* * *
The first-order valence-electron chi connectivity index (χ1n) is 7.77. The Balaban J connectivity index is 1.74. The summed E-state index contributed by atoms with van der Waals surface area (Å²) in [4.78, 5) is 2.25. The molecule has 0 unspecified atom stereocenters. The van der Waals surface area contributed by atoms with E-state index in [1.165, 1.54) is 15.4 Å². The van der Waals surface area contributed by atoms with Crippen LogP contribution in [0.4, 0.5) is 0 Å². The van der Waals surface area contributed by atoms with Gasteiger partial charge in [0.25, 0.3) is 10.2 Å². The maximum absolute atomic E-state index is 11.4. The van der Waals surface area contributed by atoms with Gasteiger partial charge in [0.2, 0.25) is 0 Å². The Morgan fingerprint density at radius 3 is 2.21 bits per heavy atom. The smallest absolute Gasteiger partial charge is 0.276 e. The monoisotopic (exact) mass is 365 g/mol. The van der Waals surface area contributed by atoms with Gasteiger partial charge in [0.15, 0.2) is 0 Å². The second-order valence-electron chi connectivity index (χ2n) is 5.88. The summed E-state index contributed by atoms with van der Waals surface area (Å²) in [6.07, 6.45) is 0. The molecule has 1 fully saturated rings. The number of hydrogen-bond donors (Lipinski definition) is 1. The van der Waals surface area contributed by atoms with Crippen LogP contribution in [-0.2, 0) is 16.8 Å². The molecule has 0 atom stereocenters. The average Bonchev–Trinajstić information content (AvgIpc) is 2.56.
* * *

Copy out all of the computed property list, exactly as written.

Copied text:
The first-order valence-electron chi connectivity index (χ1n) is 7.77. The Balaban J connectivity index is 1.74. The summed E-state index contributed by atoms with van der Waals surface area (Å²) in [4.78, 5) is 2.25. The molecule has 0 unspecified atom stereocenters. The van der Waals surface area contributed by atoms with E-state index in [1.165, 1.54) is 15.4 Å². The van der Waals surface area contributed by atoms with Crippen LogP contribution in [0.4, 0.5) is 0 Å². The van der Waals surface area contributed by atoms with Gasteiger partial charge in [0.25, 0.3) is 10.2 Å². The maximum absolute atomic E-state index is 11.4. The van der Waals surface area contributed by atoms with Gasteiger partial charge in [0.2, 0.25) is 0 Å². The Morgan fingerprint density at radius 3 is 2.21 bits per heavy atom. The smallest absolute Gasteiger partial charge is 0.276 e. The monoisotopic (exact) mass is 365 g/mol. The van der Waals surface area contributed by atoms with Gasteiger partial charge in [0.15, 0.2) is 0 Å². The second-order valence-electron chi connectivity index (χ2n) is 5.88. The summed E-state index contributed by atoms with van der Waals surface area (Å²) in [6.07, 6.45) is 0. The molecule has 1 fully saturated rings. The number of hydrogen-bond donors (Lipinski definition) is 1. The van der Waals surface area contributed by atoms with Crippen LogP contribution in [-0.2, 0) is 16.8 Å². The molecule has 0 atom stereocenters. The average Bonchev–Trinajstić information content (AvgIpc) is 2.56.